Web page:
Creating a home filled with simchah in the month of Adar – Mishenichnas Adar Marbim Besimchah…
Adar is the time when we want our families, children, and students to exude happiness. Often, for some reason, school or home is not as pleasurable as we might like it to be. I attended the third Love and Logic Seminar, where we came together to learn new techniques and strategies. One of the beauties of this series is the ability to apply teaching strategies into our homes as parents.
In Rick Curwin’s book Discipline with Dignity, he focuses a lot on choices and often closes with the statement: “The choice is yours. Good luck. I hope you make good choices!” Our Love and Logic trainer began her lecture suggesting that parents and teachers should give children control, which will automatically make them want to make good decisions. An example of this could be that you are trying to control how many toys are out at any given time. Many of us say, “You can’t play with the Lego till you put the blocks away.” Imagine rephrasing the statement and saying, “I can see that the blocks are out. Do you want to continue playing with the blocks or would you rather put them away and play with the Lego?” We can see from here that a simple rephrasing offers the child control, thereby increasing the chances that only one toy will be left out at a given time.
From as early as a child begins to talk, the word NO is often the first one to come out of their lips. Mrs. Becky Udman, the trainer, remarked that we can often use a YES statement as a replacement for the word NO.
An example of this might be if a child says, “I want to have a sleepover with all of my friends tonight.” The natural answer that we normally come up with is, “We never have sleepovers during the week. You won’t be able to concentrate at school. You won’t complete your homework,” etc. A simple replacement in this case to the answer NO might be: “There is a break from school on Presidents day weekend, which might be a great time to have a sleepover!” You have just said NO to the desired sleepover tonight, but offered an alternative.
Another example of this strategy is when, for example, a child who is putting beads on a rod, instead of doing the activity in its desired way, starts throwing the beads at his siblings and all over the playroom. One response might be: “You are making such a mess and disturbing your siblings while they are trying to do their work.” A Love and Logic response would be to say, “You seem to have forgotten the way that we work with the beads and rods.” Often this redirect allows children to return to the task and display the desired behavior. What do you do if the strategy doesn’t work and the child made the unfortunate decision to continue throwing the beads and messing up the playroom?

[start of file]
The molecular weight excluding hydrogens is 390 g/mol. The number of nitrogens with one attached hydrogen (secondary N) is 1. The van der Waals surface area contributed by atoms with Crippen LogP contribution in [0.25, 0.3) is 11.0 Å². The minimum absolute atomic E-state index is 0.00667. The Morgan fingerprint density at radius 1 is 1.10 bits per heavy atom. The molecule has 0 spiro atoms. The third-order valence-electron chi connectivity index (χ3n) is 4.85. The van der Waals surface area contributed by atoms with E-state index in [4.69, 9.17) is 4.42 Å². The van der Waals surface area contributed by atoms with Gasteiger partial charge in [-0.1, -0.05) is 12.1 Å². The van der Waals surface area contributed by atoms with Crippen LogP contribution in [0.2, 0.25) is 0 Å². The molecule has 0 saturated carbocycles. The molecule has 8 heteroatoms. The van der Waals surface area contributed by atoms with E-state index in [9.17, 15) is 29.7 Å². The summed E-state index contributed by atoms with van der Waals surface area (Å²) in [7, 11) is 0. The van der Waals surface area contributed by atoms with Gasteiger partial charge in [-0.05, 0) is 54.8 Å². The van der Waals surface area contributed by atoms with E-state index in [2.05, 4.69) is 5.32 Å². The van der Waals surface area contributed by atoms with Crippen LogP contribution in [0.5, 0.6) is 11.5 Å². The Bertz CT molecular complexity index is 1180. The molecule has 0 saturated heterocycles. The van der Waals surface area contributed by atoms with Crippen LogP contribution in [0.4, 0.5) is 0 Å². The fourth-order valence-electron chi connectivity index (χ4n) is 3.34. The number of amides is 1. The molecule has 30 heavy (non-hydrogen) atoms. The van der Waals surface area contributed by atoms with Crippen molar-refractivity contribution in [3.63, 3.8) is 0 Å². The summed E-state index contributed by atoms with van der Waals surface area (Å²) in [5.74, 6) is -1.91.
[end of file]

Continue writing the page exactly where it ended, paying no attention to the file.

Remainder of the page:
The next planned activity was for the children to go swimming. Do you reward the poor behavior of your son and leave the playroom a mess? A better response might be, “I can see you really want to go swimming. I would love for you to be able to join the rest of the children in the pool. As soon as the playroom is cleaned up you can join us in the pool,” – and then walk away. Empowering children and then using “enforceable statements” helps us to become more effective parents.
Parents often share with me that they try to enforce certain behaviors at home, but they don’t seem to be working. Parents may set expectations, offer incentives, and make all kinds of demands. Sometimes the result is that children do not respond to incentives; their efforts backfire and can even create a belligerent environment in the house, one dreaded by all.
As we enter Chodesh Adar let us try to employ some of these powerful strategies to be loving and caring, while still getting our children to do their required chores. Using these strategies can turn arguments into happiness and allow our homes to become ones that are filled with simchah.
Let me know how you are doing!
As has been the case in past years, my wife and I spend our Purim fundraising for the school in Lakewood New Jersey. We will be making a meaningful contribution the school in lieu of mishloach manos that would normally be sent to each of you individually. In a similar way, we appreciate all of your well wishes and support of the school and wish all of our families a Happy and enjoyable Purim!
Rabbi Peretz Scheinerman